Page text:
Deacon, meantime, is a black hole of grief. Everyone goes quiet when he enters the room at the memorial service: partly out of sympathy and, one suspects, partly out of genuine amazement that Rayna died and Deacon didn’t cause it. He admits to Maddie that he doesn’t know who he is without Rayna. “You’re my dad”, replies Maddie, one of the better lines this week.

But also, as it turns out, a contentious one. Rayna died without making any testamentary arrangements for guardianship of The Girls or stewardship of Highway 65, now incorporating W******’ D*****’. Mayor Teddy and Tandy pounce: wouldn’t it be sensible for Mayor T to be guardian of Maddie and Daphne, and for Tandy to keep an eye on the business? And you have to admit that they’ve kind of got a bit of a point: Tandy tells Deacon that he couldn’t run H65 on his very best day; and Mayor T is, in fact, still the legal father of Maddie and Daphne, and the fact that he’s going to be in jail for the next three months is little more than an inconvenient detail. “I was there for (Maddie) for 17 years”, Teddy bellows at Deacon. “And on top of that I was never declared a threat to my daughter in a court of law!” Uh-huh. Deacon manages not to hit him, just about. And Maddie is hypocritical enough to complain that Teddy shouldn’t be making reference to her evidence in court: “None of that was even true! You can’t hold that against him!” (Fact check: it was true.)

As I’ve said before, it really isn’t much of a choice for The Girls. But Daphne is agonising about it, noting that one of her fathers is probably gonna hate her if she has to pick a side. This sways Deacon, who tells Teddy, just before the Rayna tribute at the CMTs, that he can be the guardian, although Teddy will later concede that it should be Deacon, because he’s a great father, and not because Teddy’s going to be, y’know, LOCKED UP IN JAIL.

Oh yeah, the tribute. Juliette decides belatedly that it isn’t her place to do it, and that it should be Maddie. (Sidebar: this new, improved, slightly less selfish Juliette is more likeable, but isn’t really making the best use of the range Hayden Panettiere has previously demonstrated in the role.) So Maddie has a stab at singing some Rayna song or other, but understandably falters, because, frankly, it’s kind of barbaric to be pushing a teenage girl – a teenage girl – out in front of a live audience a couple of days after the unexpected death of her mother. But then Daphne, showing a certain steely resolve, takes over. (As I said last week, Maisy Stella is for the watching, and I mean that in a good way.) And Deacon joins in. It’s undeniably moving, provides this wet blanket of an episode with a high point, and puts off for another week at least the question of where the show goes from here.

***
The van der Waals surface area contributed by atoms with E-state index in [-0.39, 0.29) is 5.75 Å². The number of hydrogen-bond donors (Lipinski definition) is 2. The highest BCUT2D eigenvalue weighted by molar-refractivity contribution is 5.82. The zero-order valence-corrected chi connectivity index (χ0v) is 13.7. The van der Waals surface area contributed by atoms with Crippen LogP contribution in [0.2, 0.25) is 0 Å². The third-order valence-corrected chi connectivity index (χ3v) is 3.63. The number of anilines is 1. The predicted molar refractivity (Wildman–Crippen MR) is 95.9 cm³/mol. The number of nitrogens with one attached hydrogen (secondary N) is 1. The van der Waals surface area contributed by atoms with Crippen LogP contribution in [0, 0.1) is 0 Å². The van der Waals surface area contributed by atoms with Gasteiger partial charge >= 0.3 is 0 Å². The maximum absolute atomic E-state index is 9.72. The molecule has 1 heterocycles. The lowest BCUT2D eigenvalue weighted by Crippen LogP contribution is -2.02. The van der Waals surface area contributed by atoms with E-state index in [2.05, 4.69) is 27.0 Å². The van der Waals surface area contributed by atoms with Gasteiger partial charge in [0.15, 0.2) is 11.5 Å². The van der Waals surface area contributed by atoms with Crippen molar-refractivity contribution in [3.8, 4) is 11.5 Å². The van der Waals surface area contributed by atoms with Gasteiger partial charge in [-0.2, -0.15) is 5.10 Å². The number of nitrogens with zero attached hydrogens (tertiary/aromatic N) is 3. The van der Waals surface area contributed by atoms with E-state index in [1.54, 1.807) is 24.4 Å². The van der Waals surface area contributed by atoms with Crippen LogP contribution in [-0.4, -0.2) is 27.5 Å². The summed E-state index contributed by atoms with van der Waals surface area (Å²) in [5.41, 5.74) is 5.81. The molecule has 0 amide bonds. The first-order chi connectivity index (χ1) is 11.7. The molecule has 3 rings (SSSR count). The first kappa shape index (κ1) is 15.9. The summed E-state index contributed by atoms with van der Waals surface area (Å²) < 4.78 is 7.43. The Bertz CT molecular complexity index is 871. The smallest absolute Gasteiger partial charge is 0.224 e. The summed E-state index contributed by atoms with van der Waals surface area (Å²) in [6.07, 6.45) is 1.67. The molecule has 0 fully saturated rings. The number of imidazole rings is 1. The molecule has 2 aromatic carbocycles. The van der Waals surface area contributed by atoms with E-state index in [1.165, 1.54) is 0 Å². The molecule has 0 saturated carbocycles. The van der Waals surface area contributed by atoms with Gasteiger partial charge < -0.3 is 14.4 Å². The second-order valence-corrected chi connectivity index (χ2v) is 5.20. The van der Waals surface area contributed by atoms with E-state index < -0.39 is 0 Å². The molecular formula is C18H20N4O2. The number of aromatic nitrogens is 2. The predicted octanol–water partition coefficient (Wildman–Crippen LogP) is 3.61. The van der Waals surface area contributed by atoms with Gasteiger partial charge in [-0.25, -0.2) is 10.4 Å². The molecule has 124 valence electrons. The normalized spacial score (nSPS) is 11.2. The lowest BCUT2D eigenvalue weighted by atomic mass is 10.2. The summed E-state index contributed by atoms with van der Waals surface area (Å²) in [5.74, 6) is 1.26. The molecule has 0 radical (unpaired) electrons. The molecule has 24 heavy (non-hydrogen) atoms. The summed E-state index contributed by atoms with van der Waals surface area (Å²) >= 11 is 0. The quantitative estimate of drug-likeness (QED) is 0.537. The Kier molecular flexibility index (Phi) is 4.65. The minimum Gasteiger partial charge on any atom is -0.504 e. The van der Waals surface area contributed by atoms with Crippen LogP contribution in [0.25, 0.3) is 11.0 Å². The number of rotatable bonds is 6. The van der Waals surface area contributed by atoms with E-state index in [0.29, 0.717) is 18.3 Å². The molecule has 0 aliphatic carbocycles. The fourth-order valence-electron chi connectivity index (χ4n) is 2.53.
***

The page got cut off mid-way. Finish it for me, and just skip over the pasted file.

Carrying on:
Nashville s5 ep 9


Rayna has been hospitalised after the car accident which closed out last week’s episode. It doesn’t appear to be too serious, though – a broken pelvis, an operation, a few days to recover – which means that, while we’re waiting for the other shoe to drop, the episode is somewhat flat.

Meantime, the other characters shuffle around a bit: Maddie has a panic attack and seems to spend a lot of time being driven by Clay, while being reassured by Scarlett: “You haven’t put your mom through any more than any other kid your age”, which is obvious nonsense. Gunnar wonders what he needs to do to “win (Scarlett’s) trust back”, which once again starts from the false premise that he needs to. Dude. Cut your losses. Juliette has a mysterious pain in her leg, and clearly doesn’t take kindly to being told that she might just need to “push through it”. She does, however, get one of her rare but powerful scenes with Rayna, when she tells her “AlI I ever wanted was to make you proud of me”.

But then the endgame starts. Rayna hallucinates seeing her mother, and although it could be put down to the drugs she’s on, Deacon seems to intuit that it’s a bad sign. And, sure enough – while Daphne and her choir are singing to her in her hospital room, which is a little too mawkishly on-the-nose – Rayna crashes and has to be taken into intensive care.

So, in time-honoured TV fashion, the cast starts to assemble in expectation of a big death. Which is hella moving when it happens; although I was spoiled for Rayna’s demise I’m not made of stone, and if The Girls’ grief is entirely unfeigned they’re acting the heck out of it. But it does leave Nashville with a huge gap at its centre: yes, Rayna’s storylines have perhaps been less than satisfactory for a while now, but to start with she was the show’s raison d’être, and Connie Britton is a proper star. I’m not at all sure that swapping Juliette in as Fading Star and Maddie, in turn, as Rising Star will quite do it, although – as will have been evident – I’ve been more impressed with Maddie’s contribution this season. (And Maisy Stella, as Daphne, is also showing signs of becoming an interesting actor.) As an episode this was two-thirds dull and one-third intense, but it’s what comes next that really matters.

Nashville s5 ep 8

Juliette is off to church, to explain to Hallie and her congregation that she wants to record a gospel album, with them as the choir. A certain amount of criticism ensues: essentially, Caucasian with a bad-girl image and no history of belief in God coming in here making money from African-American Christians. Unsurprisingly, Juliette fires back and leaves, but – equally unsurprisingly, since endgame here is clearly Juli Goes Gospel – she returns the next day with a little more humility and apologises, which does the trick.